2: The 2017 Pakistan report removed mention of challenges in changing the cultural assumptions of male police and in training female police, women’s lack of awareness of legal protections and their inability to access legal representation and the situation of divorced women, all which continued to be reported on by other sources.
3: The 2019 Eritrea report no longer mentioned the widespread sexual violence against women in military training camps that amounted to torture and the forced domestic service of women and girls in training camps that amounted to sexual slavery.
4: The Iran reports neglected to document the use of prolonged solitary confinement and sexual humiliation as reported methods of torture and the Iraq reports no longer mentioned the occurrence of torture in prisons operated in the Kurdistan Region of Iraq.
5: The Pakistan reports failed to mention the end of the moratorium on capital punishment, concerns with observance of due process and the execution of individuals who were under the age of 18 when they allegedly committed the crime.
6: The way human rights issues were presented in the 2019 Sudan report suggested that abuses such as: arbitrary killings by the security forces; disappearances; the detention of peaceful protesters; the failure to properly investigate alleged mistreatment; and traditional legal practices discriminating against women only occurred in the Bashir-era, despite other sources documenting their continued occurrence since the ousting of the former President in April 2019.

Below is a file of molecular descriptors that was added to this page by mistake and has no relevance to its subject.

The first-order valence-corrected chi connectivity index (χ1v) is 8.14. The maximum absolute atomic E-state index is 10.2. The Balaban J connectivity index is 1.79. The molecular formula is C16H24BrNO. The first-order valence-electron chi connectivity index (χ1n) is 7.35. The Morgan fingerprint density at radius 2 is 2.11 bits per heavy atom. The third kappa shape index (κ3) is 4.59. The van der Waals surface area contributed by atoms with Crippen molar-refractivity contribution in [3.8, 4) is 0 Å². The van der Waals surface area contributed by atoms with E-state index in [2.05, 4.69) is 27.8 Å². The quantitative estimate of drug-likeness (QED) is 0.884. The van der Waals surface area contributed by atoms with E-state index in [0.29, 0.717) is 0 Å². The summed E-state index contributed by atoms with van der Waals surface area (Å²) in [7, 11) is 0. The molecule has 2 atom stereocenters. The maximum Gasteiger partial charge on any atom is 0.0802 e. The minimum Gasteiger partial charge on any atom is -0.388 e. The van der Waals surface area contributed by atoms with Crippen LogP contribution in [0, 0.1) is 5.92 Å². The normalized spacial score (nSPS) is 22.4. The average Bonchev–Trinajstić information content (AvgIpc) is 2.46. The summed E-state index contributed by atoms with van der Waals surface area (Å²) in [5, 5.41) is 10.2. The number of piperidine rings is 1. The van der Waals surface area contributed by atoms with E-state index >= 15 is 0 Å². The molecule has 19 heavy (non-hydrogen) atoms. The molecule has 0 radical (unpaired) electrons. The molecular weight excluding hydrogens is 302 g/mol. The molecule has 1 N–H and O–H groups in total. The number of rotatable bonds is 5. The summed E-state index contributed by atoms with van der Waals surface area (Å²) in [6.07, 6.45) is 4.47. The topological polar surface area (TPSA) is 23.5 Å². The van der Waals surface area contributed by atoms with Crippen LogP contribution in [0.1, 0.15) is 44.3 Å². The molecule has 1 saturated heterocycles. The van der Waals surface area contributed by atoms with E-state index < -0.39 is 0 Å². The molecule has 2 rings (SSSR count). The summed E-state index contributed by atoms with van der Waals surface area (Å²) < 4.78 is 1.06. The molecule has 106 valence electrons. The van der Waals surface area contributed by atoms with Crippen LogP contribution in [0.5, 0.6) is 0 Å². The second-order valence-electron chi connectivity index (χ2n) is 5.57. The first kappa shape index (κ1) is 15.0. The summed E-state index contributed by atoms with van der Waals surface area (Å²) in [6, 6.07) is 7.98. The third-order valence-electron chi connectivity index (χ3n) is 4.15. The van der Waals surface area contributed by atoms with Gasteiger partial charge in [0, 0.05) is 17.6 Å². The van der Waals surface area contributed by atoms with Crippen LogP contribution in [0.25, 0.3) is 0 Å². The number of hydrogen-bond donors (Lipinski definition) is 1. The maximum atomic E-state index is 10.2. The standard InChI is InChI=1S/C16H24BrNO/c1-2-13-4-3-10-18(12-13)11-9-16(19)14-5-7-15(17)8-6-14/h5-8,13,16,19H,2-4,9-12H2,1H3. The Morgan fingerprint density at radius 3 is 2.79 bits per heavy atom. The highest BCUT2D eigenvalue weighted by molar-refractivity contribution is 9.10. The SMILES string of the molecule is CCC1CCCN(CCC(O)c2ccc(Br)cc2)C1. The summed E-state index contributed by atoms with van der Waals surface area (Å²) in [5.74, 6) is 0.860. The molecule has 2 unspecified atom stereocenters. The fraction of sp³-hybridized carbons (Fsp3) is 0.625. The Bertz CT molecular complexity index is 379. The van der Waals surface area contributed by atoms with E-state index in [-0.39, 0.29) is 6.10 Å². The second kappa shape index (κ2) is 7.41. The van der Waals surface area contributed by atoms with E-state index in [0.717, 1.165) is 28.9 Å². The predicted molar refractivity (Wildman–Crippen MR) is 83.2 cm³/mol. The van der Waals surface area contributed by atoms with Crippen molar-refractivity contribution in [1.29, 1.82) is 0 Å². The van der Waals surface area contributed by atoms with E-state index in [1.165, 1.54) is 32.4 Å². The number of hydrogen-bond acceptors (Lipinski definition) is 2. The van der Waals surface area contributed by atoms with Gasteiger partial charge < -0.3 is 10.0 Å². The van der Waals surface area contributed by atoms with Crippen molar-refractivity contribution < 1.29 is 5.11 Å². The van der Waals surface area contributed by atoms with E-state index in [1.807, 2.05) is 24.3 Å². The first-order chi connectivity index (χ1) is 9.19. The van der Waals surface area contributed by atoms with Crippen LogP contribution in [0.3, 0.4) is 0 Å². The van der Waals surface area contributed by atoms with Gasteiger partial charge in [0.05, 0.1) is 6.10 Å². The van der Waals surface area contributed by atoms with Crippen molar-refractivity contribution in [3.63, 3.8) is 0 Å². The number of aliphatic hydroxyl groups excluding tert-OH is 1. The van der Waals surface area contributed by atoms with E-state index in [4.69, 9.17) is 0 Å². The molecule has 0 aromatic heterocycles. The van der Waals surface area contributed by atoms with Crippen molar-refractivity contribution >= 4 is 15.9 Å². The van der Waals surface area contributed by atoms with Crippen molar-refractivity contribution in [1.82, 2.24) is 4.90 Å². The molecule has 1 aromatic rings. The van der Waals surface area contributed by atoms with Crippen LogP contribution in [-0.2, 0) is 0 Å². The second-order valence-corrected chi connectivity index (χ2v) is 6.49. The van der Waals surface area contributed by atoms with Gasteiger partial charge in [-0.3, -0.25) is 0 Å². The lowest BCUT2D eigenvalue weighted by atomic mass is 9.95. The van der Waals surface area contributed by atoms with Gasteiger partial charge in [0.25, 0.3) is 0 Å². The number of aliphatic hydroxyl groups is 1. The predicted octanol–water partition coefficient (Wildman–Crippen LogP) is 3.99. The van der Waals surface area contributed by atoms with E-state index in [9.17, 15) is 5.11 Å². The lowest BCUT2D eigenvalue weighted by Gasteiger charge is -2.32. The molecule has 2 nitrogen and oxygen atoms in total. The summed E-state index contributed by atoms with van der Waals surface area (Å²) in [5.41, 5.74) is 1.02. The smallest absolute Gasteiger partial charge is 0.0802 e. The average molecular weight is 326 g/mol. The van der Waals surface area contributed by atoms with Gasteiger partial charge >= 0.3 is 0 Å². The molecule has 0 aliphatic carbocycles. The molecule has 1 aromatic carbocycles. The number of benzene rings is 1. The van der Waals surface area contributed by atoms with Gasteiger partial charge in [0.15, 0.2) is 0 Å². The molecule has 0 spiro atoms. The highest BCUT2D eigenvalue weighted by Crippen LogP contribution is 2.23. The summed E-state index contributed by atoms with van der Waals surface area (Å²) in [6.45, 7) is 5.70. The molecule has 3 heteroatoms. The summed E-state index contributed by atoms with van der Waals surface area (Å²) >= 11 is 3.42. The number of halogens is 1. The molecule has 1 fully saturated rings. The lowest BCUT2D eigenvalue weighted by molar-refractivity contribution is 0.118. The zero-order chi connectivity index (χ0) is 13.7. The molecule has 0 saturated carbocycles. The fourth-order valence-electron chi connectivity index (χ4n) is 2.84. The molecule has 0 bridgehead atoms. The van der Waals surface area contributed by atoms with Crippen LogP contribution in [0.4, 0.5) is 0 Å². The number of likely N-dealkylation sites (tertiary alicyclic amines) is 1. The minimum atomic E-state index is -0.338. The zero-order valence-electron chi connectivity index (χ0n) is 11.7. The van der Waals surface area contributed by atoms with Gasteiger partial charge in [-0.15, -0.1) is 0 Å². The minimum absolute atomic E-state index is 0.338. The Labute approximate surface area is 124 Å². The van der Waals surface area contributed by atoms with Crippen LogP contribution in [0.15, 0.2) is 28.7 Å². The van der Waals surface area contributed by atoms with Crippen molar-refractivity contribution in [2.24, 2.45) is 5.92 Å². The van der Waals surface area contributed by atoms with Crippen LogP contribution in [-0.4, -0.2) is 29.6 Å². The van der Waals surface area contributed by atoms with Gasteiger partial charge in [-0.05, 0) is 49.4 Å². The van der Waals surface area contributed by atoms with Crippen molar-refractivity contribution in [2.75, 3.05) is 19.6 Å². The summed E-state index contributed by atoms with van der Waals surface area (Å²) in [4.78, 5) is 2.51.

7: Violence experienced by LGBTI persons, organisations and activists, as well as societal discrimination and abuse affecting LGBTI persons was omitted from the Iraq reports, and the latter issue from the Iran reports.
8: We also observed many subtle changes in language that could be read to imply an improvement in the human rights situation. This included the introduction of distancing language, source attributions, and softening the language used in previously statements. For example, whilst detention conditions were described as “harsh” in Eritrea in the 2016 report, in the subsequent years they were documented as “reportedly remaining harsh”. Similarly the 2017 Sudan report introduced that “Security forces reportedly continued to torture, beat, and harass suspected political opponents, rebel supporters, and others”. In the 2016 Iran report prison conditions were described as being “often harsh and life threatening”, whilst in 2017 and 2018 they were amended to “potentially life threatening”.
We are concerned that such omissions have the effect of denying the existence of rights or abuses and may result in certain types of asylum claims being dismissed if the U.S. Department of State reports are relied upon in isolation.